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Rick and Morty re-imagined as anime works way more than you think it would

Contributed by
Sep 15, 2018

French animator, Malec, and his team have made a pretty strong case for an anime, English-subbed episode of Adult Swim's Rick and Morty with a new fan-made video.

The video in question turns the title sequence of the popular adult-oriented sci-fi cartoon into a pitch-perfect parody of Japanese animation, complete with a catchy theme song by KronoMuzik (geniusly modeled after Ryan Elder's synthy one) that includes English lyrics such as, "No age for love" and "Do you feel it, come on." 

Beyond that, some of the show's biggest and most memorable moments are animated beautifully in the style of anime: Rick and Morty evading the Cthulu-esque alien (the moment that closes out the main title sequence), Morty grieving over his own corpse ("Rick Potion No. 9"), King Jellybean assaulting Morty in the restroom of the Thirsty Step ("Meeseeks and Destroy"), Rick's fight with the sewer rats ("Pickle Rick"), and Rick's fight with the President on the White House Lawn ("The Rickchurian Candidate"). 

Malec and his animation team of Martial, Charles Lemor, Coralie Nagel, Marie Renaud, Yann Legal hit every anime beat perfectly, both asthetically and emotionally. 

"We chose Rick and Morty because we just love it. It's super funny, clever, very emotionnal  and well executed, you know the deal," Malec told SYFY WIRE. 

Watch it below:

As for specific anime influences on the video above, Malec said:

"Considering the originality of the show, we didn't want to make a shōnen manga opening. So, we decided to adapt the animated shōjo standards, in a universe where everyone is beautiful, intended for a female audience, pushing the link between the two characters as if they were a student and his teacher. Obviously, the color and the sensitivity of the final product gives an inevitable taste of Yaoi manga (as many people noticed)  but which did not displease us. In the end, we were very inspired by the opening of sports anime like Free!, and designs are very inspired by devil man cry baby. And if you are a real anime fan and look closer, you can see some references to many others anime!"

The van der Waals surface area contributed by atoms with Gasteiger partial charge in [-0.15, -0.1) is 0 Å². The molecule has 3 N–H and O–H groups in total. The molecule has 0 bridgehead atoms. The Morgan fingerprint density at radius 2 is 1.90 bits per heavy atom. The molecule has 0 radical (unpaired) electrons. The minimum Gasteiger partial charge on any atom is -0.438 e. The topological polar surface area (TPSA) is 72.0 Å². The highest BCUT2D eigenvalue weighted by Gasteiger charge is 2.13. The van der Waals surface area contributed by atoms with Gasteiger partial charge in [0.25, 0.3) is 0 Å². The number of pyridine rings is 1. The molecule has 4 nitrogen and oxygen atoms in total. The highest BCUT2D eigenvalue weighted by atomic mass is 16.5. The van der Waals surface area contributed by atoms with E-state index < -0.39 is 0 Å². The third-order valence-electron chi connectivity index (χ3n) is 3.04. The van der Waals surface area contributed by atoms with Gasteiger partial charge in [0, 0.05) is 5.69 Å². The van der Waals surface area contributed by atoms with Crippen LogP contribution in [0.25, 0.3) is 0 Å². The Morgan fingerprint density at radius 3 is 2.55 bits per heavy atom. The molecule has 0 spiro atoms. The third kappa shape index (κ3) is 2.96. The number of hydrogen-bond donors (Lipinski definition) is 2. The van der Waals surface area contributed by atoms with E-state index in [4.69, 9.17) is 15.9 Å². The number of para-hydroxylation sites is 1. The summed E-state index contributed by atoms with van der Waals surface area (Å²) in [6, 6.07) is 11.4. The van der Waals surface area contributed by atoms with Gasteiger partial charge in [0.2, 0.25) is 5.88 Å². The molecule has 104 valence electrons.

One of his personal favorite moments is Morty's giant arm from "Rickmancing The Stone." While drawing this shot, Malec used the scene in Akira when Tetsuo Shima turns into a giant monster as a reference. As for the most difficult moment to animate, it was: 

"The cut when camera turn around Morty and Rick. It's a real pain to draw this kind of cut because you have to control all the volumes. Its all about method and patience. Nothing funny ahaha... (i'm very sad inside right now)."

The song is naturally sung in Japanese, but we asked Malec to translate into English for us. 

"[I] argued a loooonnnnnng time with my co-authors  about what we would sing in this video," he said. "At the end, we decide that it has to be as naïve as an opening song can be and ambiguous as possible, for the fun. As you may have understand, it's Morty who is singing and he is expressing his passionate relations with Rick, despite of all the pain and the difficult moments he is living because of him."

Here are what the lyrics mean:

Before i met you,

I thought i was a normal kid

Now, i found dark and dirty living way

Though i thought you hated me

But you always protected me

If you hurt me, i know now it's because you wanted me to become stronger

No matter live, no matter die, can i always love you?

Tell me, no age for love

It's warm inside do you feel it,

I have lot of love for you

I will be always beside you

Do you feel it, 

Come on, grandpa let's go

Since Rick and Morty often uses the Multiverse concept toward its storytelling goals, it's not hard to imagine this anime-inspired reality existing somewhere out there in the universe.

How awesome would it be to get an entire episode set in this world, similar to what we got in Season 3's "The Ricklantis Mixup"? 

Malec's own video also brings to mind the short X-Men: The Animated Series-influenced tag done by Titmouse's Anthony F. Schepperd, who spoke to SYFY WIRE about the making of the animation. 


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